Saturday, 21 April 2012

Beam turns off the taps

Cooley's parent company, Beam, turned off the whiskey taps for independent brands this week. Or at least for those without a solid supply contract. Lord Henry, co-founder of the Slane Castle whiskey brand (along with his son, Alex) made his displeasure plain in the Irish media. As a business, Slane Castle whiskey seems to have been going well. They have shifted 7,000 cases in Ireland and the US to date (plus a little in London) and were just about to sign a distribution deal in Asia. They are understandably frustrated, then, to have the rug pulled out from under them. Far from being the end of the road for Slane Castle whiskey, however, this setback could be the making of it.

ISS over Slane Castle (c) Shane Murphy - / @shane_murphy

I don't think it's unfair to call the current incarnation a "mixing whiskey". That's what they were shooting for and it does work fine in a cocktail. It has a tinge of rock'n'roll about it too, thanks to its launch at an Oasis gig in June 2009, one of a legendary series of open-air rock concerts in the grounds of Slane Castle. But it's not a whiskey I want to drink neat. It's a four-year old blend from Cooley. There is nothing wrong with the spirit; it just hasn't had long enough in the cask.

I spoke with Lord Alex Mount Charles about a year ago and he mentioned then that they were thinking seriously about building a distillery at Slane. They had even kicked around the idea of growing and malting barley on the estate. Whatever plans they had have now been brought forward. In a radio interview, Lord Henry announced that the distillery project is already underway.

For whiskey fans, then, this is a good news story. Slane Castle as a brand has plenty of cachet but the stuff in the bottle doesn't inspire. Now we are likely to get a whiskey with real provenance, something genuinely boutique and unique.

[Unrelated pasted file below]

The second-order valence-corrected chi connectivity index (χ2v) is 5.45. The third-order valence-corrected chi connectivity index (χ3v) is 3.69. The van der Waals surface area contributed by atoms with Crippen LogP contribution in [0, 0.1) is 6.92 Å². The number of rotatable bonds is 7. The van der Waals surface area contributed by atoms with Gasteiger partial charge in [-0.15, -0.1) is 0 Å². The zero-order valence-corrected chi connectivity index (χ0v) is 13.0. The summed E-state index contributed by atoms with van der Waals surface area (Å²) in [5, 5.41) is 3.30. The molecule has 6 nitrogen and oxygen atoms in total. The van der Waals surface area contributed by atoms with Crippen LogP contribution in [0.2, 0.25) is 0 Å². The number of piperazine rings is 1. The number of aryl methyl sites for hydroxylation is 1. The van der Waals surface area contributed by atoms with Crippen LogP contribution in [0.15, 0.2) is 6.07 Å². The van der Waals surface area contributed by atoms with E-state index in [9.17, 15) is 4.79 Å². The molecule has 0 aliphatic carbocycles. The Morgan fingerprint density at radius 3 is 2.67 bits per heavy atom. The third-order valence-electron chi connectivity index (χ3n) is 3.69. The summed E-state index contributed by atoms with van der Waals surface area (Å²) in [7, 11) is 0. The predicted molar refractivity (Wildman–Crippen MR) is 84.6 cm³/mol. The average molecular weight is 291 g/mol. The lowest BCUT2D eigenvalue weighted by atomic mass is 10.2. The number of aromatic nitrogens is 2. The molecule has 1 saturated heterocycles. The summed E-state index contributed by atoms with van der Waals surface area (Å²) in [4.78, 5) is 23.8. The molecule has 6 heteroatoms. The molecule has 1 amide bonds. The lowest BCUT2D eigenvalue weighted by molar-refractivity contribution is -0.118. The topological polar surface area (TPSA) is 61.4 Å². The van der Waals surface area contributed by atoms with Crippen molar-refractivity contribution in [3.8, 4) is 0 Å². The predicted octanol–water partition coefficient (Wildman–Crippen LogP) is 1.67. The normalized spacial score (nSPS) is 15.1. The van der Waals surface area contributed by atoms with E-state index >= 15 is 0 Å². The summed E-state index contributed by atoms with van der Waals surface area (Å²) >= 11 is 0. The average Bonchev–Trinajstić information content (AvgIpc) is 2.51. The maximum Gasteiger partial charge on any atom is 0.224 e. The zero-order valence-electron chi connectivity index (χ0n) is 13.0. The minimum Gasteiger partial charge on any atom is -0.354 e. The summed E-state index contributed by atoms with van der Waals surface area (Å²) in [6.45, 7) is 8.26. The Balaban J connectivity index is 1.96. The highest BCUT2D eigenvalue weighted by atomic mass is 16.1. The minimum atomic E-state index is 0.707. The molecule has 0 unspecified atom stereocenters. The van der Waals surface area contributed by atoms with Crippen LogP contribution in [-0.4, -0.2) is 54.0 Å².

There will be other casualties of the move by Beam, of course. In a business where a lot of capital is tied up in casks of slowly-maturing spirit, Cooley kept the cash flowing by supplying many private and retailer own labels. Some of them are pretty decent, especially where the bottle declares an age. But much of it is low-margin and under-matured. It doesn't contribute much to the reputation of Irish whiskey. With Beam's distribution muscle and financial backing, Cooley doesn't need to sell its whiskey short any longer.

The proliferation of brands has also muddied the story of Irish whiskey. To get to grips with the topic, you have to start with the distilleries and acquaint yourself with their individual styles. But too many whiskeys are mere echoes of Cooley's output while giving the impression of something else. Look how the Vermont Department of Liquor Control describes Slane Castle whiskey:
Irish Whiskey distilled at the famed Slane Castle ... in Meath, Ireland. Slane Castle Irish Whiskey was hand crafted especially for Henry VIII.
I look forward to a tidier whiskey landscape with fewer brands and more obvious connections between label and distillery. (There will be fewer brands because there is no chance of the other two distillers stepping into the breach. Of course if another distillery starts up...)

Doubtless much of the whiskey diverted from independents will go into Cooley's flagship Kilbeggan blend. I really hope, though, that Beam will allow lower volume, high quality projects to continue. The finishes, the single casks, the Turf Mór, the Bog Oak... The Irish Whiskey Society shared a couple of wonderful casks a few years back with some other societies. The Palace Bar in Dublin was able to revisit its whiskey bonding days with a 9-year old single cask of Cooley malt bottled at 46%.

Cooley saved Irish whiskey from becoming a dull commodity business, reawakening interest in the spirit among connoisseurs. It would be a shame if it lost the capacity to surprise and thrill, even as it takes on Jameson around the globe.

The stunning photo above captures the International Space Station (ISS) flying above Slane Castle. It is used with the kind permission of the photographer, Shane Murphy. If you want to know the secret to getting the ISS in the fame just where you want it, he has posted a how to guide on his blog.